Galen Rupp finished second in his Boston Marathon debut last year despite not knowing if he would start the race two weeks prior.
This year is a different story says his coach Alberto Salazar, "This is as good as he's ever been prepared for a marathon. Anything can happen. You can have bad luck. But by far this is the best preparation he's ever had in terms of being really prepared," says Salazar.
Rupp, a two-time Olympic medalist, contests his fifth career marathon Monday. "Galen's been able to train much harder, run more miles and do more speedwork. It's gone really well, knock on wood. There have been no setbacks whatsoever," says Salazar.
Rupp can bolster his argument as the best U.S. distance runners of all time. He already has Olympic 10,000m and marathon medals. In his last marathon, Rupp became the first American-born male runner to win the Chicago Marathon in 35 years.
On Monday, he can become the first American-born male runner to win the Boston Marathon in 35 years. (Meb Keflezighi an Eritrean-born American runner won the 2014 Boston Marathon at the age of 38, the oldest winner in decades.) (04/11/2018) ⚡AMP
“We held our final BAA Organizing Committee tonight,” says Boston Marathon
director Dave McGillivray. “We are READY TO GO! I’ve always said our greatest asset is our team, our people, our leaders. Here is a photo of the greatest marathon team on the planet. Many have 10 years, 20 years, 30 years, 40 years and some even 50 years of experience working this race. It’s an honor and a privilege to work with each and every one of them. The 30,000 runners in this race are really fortunate to have this group of 110 of the most dedicated and passionate professionals producing the best and most prestigious marathon in the world for them!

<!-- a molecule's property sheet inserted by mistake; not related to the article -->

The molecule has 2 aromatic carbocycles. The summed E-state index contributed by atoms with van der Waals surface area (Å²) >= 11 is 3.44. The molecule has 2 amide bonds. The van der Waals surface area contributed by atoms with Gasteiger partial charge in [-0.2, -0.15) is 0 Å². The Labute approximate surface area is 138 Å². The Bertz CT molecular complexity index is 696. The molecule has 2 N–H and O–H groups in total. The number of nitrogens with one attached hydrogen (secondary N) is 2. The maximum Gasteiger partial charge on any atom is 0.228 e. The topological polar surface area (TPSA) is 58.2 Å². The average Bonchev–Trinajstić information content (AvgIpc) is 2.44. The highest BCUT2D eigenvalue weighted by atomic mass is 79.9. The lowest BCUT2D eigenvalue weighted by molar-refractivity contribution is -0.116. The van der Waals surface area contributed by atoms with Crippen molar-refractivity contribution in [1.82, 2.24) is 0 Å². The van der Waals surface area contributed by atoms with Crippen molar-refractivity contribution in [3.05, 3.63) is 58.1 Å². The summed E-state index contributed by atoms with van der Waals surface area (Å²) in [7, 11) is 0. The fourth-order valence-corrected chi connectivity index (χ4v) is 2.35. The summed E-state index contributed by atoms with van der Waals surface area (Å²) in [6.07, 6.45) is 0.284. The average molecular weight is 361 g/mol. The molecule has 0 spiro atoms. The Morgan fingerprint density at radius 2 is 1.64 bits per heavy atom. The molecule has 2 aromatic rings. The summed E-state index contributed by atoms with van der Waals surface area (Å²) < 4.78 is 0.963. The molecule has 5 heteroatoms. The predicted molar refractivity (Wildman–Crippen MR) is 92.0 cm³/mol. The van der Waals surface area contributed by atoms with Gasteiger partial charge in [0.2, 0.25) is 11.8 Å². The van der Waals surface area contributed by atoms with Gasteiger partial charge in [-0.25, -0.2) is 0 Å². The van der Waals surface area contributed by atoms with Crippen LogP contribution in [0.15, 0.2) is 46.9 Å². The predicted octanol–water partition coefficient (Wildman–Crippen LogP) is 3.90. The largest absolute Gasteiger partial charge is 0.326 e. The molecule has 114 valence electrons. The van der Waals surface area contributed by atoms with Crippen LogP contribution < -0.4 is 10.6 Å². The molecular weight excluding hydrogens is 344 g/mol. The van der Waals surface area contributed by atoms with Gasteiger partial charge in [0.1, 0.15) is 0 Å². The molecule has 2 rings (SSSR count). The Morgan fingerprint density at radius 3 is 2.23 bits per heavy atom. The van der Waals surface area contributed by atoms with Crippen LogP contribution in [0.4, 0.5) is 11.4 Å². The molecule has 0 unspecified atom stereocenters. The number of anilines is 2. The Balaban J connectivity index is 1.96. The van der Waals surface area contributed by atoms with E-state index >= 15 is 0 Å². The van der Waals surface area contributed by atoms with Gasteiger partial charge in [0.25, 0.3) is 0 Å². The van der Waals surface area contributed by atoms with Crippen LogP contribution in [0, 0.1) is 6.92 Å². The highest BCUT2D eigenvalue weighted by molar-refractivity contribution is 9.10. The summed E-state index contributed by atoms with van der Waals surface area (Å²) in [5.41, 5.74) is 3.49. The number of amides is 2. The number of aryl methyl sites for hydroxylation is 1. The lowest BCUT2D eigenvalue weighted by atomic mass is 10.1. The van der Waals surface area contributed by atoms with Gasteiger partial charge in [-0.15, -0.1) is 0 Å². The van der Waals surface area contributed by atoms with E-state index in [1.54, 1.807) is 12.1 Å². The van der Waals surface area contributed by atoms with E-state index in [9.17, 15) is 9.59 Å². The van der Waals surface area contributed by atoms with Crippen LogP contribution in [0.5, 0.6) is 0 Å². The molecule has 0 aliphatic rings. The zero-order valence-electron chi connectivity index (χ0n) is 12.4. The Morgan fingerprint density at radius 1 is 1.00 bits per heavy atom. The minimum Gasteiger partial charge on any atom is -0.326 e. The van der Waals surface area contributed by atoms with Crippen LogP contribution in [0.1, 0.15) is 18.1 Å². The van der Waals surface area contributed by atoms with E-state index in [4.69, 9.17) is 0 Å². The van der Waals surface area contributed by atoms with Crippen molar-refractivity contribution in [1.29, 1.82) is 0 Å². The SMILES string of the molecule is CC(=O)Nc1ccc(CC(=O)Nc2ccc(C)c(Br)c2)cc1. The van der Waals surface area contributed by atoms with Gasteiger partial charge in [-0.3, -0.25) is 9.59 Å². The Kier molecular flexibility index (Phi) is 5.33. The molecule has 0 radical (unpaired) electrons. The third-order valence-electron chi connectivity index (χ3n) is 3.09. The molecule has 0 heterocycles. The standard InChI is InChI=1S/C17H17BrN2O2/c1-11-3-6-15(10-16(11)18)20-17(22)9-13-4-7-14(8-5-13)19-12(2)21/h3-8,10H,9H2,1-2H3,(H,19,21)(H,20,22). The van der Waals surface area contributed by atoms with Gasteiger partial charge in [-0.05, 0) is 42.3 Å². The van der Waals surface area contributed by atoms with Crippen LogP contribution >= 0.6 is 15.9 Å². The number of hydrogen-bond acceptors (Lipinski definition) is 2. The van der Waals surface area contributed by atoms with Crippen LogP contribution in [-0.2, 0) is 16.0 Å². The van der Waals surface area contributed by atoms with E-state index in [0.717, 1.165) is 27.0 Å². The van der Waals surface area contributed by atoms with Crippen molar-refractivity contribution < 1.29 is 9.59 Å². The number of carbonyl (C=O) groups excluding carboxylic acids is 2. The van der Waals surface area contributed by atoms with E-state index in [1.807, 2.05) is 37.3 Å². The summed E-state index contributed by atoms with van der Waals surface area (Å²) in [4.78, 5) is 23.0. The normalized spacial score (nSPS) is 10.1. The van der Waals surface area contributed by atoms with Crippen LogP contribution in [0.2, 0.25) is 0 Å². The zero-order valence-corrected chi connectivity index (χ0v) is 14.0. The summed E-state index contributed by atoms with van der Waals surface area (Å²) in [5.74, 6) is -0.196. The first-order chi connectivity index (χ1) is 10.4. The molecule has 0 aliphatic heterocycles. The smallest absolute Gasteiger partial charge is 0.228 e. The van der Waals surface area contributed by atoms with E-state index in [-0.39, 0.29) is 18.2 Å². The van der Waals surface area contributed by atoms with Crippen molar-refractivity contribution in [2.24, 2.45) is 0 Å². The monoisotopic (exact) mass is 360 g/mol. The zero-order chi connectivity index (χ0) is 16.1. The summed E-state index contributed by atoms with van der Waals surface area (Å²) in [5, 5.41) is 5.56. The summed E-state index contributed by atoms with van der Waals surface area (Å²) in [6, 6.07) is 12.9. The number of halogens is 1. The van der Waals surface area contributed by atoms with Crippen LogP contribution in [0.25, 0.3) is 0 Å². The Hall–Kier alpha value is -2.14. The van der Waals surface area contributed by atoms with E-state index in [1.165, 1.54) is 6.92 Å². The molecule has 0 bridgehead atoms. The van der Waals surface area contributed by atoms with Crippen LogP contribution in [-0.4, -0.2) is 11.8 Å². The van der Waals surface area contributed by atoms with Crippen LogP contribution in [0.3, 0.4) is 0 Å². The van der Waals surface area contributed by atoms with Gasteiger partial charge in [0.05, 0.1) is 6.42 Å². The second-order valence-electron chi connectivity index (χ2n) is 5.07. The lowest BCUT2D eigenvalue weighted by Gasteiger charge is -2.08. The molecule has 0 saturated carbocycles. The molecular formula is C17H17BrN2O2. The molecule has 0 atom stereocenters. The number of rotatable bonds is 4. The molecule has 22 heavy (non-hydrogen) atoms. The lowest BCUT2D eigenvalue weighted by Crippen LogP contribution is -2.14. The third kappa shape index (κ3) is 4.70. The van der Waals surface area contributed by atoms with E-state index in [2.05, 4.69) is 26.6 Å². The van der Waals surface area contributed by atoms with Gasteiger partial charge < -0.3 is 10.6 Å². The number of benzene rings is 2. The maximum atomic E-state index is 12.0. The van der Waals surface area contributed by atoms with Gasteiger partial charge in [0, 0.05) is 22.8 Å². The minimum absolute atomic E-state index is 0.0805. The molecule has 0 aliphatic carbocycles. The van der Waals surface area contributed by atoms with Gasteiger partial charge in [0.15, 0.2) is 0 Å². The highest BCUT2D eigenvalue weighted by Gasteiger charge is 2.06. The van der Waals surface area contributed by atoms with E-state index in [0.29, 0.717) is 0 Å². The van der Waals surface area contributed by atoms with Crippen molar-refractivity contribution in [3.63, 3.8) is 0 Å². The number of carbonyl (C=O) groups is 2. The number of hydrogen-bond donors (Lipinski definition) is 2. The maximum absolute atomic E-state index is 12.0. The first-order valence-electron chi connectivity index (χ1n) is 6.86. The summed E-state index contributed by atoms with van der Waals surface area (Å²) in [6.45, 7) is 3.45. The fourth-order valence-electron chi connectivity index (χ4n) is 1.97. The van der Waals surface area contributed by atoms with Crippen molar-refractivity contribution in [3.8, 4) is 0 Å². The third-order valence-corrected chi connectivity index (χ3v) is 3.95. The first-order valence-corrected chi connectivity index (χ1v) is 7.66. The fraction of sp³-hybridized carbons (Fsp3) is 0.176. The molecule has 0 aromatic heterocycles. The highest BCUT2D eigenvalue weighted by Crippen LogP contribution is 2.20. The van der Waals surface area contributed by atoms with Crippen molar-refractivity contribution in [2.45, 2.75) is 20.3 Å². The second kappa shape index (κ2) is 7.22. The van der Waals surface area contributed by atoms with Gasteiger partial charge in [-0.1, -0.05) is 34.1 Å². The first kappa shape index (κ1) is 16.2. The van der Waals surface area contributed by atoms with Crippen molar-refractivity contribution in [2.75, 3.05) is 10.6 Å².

Good luck to this amazing group and to all the participants in the race on Monday.” (04/10/2018) ⚡AMP
is a two-time Olympian, owns the U.S. women’s record in both the 5,000 and 10,000 meter races, and recorded a third-place finish in the 2016 New York City Marathon. Yet in 2018, at the age of 33, she will be making her Boston Marathon
debut. It won’t be her first race in Boston, as Huddle has run (and won) multiple versions of the Boston Athletic Association 5K. Yet as she enters a new period in her career oriented more around marathons, Huddle is eyeing Boston as a challenge and opportunity. Asked about the Elite women's field Molly said, "I feel like that’s one of the main storylines of the race is just having such great head-to-head match-ups on the women’s side. Shalane has just won a major in New York, and Desiree [Linden] has always run so well in Boston. Jordan is running really fast in the marathon right now. I think between the four of us it’s just going to be a story within a story on race day. I like that... Competition I think brings out the best in people, so all four of us in the same race on the same day will kind of be like a preview of the Olympic trials in a few years. I’m sure it’ll be exciting and kind of dramatic. I personally was thrilled to see that field." (04/10/2018) ⚡AMP